Helps Control Weight Gain:

  • Increased body fat (particularly abdominal fat) and weight gain are common in menopausal women. As discussed above, the medial amygdala (MeA) contains an abundance of estrogen receptors. This region of the brain helps regulate body weight. With lower amounts of estrogen (characteristic of menopause), your metabolism slows and fat storage shifts to the abdomen. Excess abdominal fat is linked to insulin resistance, heart disease, toxin accumulation and hormonal imbalances.
  • The ketogenic diet helps reduce weight and body fat through a number of mechanisms. When in ketosis, you are burning both dietary fat and stored body fat for energy. You are also less hungry and feel satiated quicker and longer on a ketogenic diet. This is due to the healthy fats, protein, antioxidants and fiber in the diet.
  • In a study of the long-term effects of the ketogenic diet, weight and body mass index of the patients significantly decreased, HDL (good) cholesterol levels significantly increased while LDL (bad) cholesterol levels and levels of triglycerides significantly decreased (4). More studies have shown that a high-fat, low carb diet is superior to a low-fat, high-carb diet for improving weight loss (5). Implementing the ketogenic diet can be an effective fat and weight loss strategy for menopausal women.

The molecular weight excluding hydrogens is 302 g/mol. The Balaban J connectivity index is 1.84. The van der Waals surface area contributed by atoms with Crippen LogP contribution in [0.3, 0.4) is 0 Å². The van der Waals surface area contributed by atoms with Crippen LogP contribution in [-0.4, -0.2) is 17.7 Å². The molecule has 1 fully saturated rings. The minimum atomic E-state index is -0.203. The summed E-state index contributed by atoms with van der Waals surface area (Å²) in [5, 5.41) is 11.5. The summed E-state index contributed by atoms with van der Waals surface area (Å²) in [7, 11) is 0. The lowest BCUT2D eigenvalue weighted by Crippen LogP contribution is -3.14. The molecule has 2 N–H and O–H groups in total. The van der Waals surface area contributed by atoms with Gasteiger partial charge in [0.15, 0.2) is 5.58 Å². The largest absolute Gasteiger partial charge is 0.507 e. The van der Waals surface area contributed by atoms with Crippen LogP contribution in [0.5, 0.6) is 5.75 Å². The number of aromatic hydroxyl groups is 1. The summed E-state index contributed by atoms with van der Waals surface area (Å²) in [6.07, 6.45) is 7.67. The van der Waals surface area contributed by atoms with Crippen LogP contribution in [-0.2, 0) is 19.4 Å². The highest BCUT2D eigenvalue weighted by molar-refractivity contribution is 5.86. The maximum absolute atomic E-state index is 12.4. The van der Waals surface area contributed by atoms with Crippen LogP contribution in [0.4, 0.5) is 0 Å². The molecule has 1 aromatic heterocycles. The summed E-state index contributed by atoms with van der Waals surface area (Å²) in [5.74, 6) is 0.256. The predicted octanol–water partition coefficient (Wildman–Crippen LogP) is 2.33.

Issues to Address in Menopause

Women in menopause often have low stomach acid, a sluggish gallbladder, and a low functioning thyroid. These issues must be addressed in relation to the ketogenic diet or the full range of benefits may not be experienced.

Low Stomach Acid:

  • There are several strategies you can take to improve stomach acid. Using liquid nutrition during the day with at least half of your meals in an easily digestible form (such as a protein shake) can be very beneficial. Squeezing fresh lemon juice or apple cider vinegar on your meat and vegetables to help pre-metabolize the food can help with digestion. Consuming ginger, fermented foods (such as kimchi and sauerkraut) and fermented drinks (such as coconut kefir) can also improve digestive juices.
  • Super hydrating outside of mealtimes and drinking very little with or after a meal can help. Drinking water during the meal can dilute your digestive juices. Timing is also important when eating protein. Protein should be eaten at the beginning of the meal. You should also eat your largest meal when you are most relaxed. These strategies are key to improving stomach acid production.

Sluggish Gallbladder:

  • An anti-inflammatory diet high in healthy fats is critical for cholesterol production, bile production, and secretion. Super hydration, intermittent fasting, stomach acid support, and eating small meals can support the gallbladder.
  • Foods rich in chlorophyll and high in fiber, as well as fermented foods, bitter herbs, broccoli and kale sprouts, can improve gallbladder health.

Low Thyroid Function:

  • Many women in menopause struggle with low thyroid function (or hypothyroidism). They will experience low energy, weight gain, mood instability, brain fog, and lower vitality. The ketogenic diet can be a helpful tool to improve thyroid function.